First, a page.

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URMC / Giving / Meet the Scientists / M. Kerry O'Banion '90M (FLW), MD, PHD

M. Kerry O'Banion '90M (FLW), MD, PHD

Meet The Scientist 

MITCHELL R. O’CONNELL, PHDM. Kerry O'Banion '90M (FLW), MD, PHD

Vice Chair and Professor, Department of Neuroscience
Professor, Department of Neurology


Alzheimer’s Disease and Neuroinflammation

When Dr. M. Kerry O’Banion first came to the University of Rochester School of Medicine and Dentistry, his research focused on chronic inflammation and viruses. However, over a four-year period, the collaborative research experience he had at the School—coupled with his grandfather’s diagnosis of and rapid decline from dementia— resulted in O’Banion shifting his work to studying inflammation’s effect on the brain. 

Neuroinflammation—or inflammation of the central nervous system—can be either helpful or damaging, depending on the length and native of the inflammatory process, and is now acknowledged as a feature of all neurodegenerative disorders like Alzheimer’s disease. In addition, scientists have been able to link some genetic causes of Alzheimer’s to inflammation, making it an invaluable aspect to study in disease development and progression.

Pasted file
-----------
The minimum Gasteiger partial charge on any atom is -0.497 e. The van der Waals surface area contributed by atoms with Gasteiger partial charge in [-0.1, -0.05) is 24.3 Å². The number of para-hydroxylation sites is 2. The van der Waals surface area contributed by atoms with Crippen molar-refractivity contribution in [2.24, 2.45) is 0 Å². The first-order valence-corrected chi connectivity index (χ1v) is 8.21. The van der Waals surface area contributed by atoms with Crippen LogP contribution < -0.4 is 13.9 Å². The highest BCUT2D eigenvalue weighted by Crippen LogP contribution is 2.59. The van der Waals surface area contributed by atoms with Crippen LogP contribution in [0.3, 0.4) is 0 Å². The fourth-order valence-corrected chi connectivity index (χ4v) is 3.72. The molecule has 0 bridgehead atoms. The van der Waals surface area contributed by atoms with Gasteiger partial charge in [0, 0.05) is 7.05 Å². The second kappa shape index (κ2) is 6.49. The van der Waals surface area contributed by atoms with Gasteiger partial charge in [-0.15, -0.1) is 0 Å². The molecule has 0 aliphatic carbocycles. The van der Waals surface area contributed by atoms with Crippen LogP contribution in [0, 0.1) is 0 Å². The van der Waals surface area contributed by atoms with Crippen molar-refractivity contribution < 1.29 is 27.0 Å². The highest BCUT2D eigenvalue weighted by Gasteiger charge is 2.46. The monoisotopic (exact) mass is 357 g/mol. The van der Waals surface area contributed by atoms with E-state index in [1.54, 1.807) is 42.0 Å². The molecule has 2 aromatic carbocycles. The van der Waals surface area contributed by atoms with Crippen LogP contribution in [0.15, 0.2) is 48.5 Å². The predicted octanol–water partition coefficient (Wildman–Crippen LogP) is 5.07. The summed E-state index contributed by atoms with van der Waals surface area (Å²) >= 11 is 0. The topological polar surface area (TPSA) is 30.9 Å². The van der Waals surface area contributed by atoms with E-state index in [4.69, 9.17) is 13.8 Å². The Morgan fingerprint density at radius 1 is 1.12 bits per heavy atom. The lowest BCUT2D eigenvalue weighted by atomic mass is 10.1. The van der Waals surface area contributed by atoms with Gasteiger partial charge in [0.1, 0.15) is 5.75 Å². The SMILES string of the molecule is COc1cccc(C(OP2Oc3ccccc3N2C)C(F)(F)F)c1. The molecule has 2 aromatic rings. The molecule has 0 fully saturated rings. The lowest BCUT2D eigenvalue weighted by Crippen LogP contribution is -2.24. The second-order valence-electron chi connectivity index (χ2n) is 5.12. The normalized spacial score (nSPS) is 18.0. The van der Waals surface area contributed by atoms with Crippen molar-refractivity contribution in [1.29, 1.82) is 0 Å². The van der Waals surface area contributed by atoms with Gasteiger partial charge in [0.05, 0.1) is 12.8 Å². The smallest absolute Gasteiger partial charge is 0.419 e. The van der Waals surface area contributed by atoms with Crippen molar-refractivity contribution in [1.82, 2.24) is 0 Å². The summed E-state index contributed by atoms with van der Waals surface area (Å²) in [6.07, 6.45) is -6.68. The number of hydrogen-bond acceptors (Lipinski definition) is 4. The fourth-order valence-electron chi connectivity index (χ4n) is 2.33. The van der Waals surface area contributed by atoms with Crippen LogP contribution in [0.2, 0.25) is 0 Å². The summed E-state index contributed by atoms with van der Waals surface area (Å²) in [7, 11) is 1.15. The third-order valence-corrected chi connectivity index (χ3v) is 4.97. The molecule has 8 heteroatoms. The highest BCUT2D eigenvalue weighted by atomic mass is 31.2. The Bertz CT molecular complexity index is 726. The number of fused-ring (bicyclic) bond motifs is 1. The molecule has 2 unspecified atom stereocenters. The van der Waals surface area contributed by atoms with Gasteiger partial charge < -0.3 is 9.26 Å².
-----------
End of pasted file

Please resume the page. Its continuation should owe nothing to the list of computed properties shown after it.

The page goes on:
“We are exploring how to modulate the inflammatory response by re-programming the microglia—the cells that mediate inflammation in the brain—to harness the benefit of inflammation, but squelch the toxic effects of these cells and eliminate the spread of disease,” says O’Banion. 

For 12 years, O’Banion’s lab has also focused on space radiation exposure for NASA, shedding light on how radiation effects brain function. This cross-cutting research may yield important information about the effect of cancer treatment and its impact on the underlying biology of aging. These findings could help influence our understanding of how Alzheimer’s develops and provide better approaches to research and treatments. 

“Developing new treatments and preventions for Alzheimer’s will take a critical mass of investigators who are focused on new ways to think about this very complex disease,” says O’Banion. “Given the amazing environment here in which scientists, clinicians, engineers, and other faculty and students are encouraged to talk with one another about our ideas, combined with the generous philanthropy of the community, we can play a significant role in defeating this devastating disease.”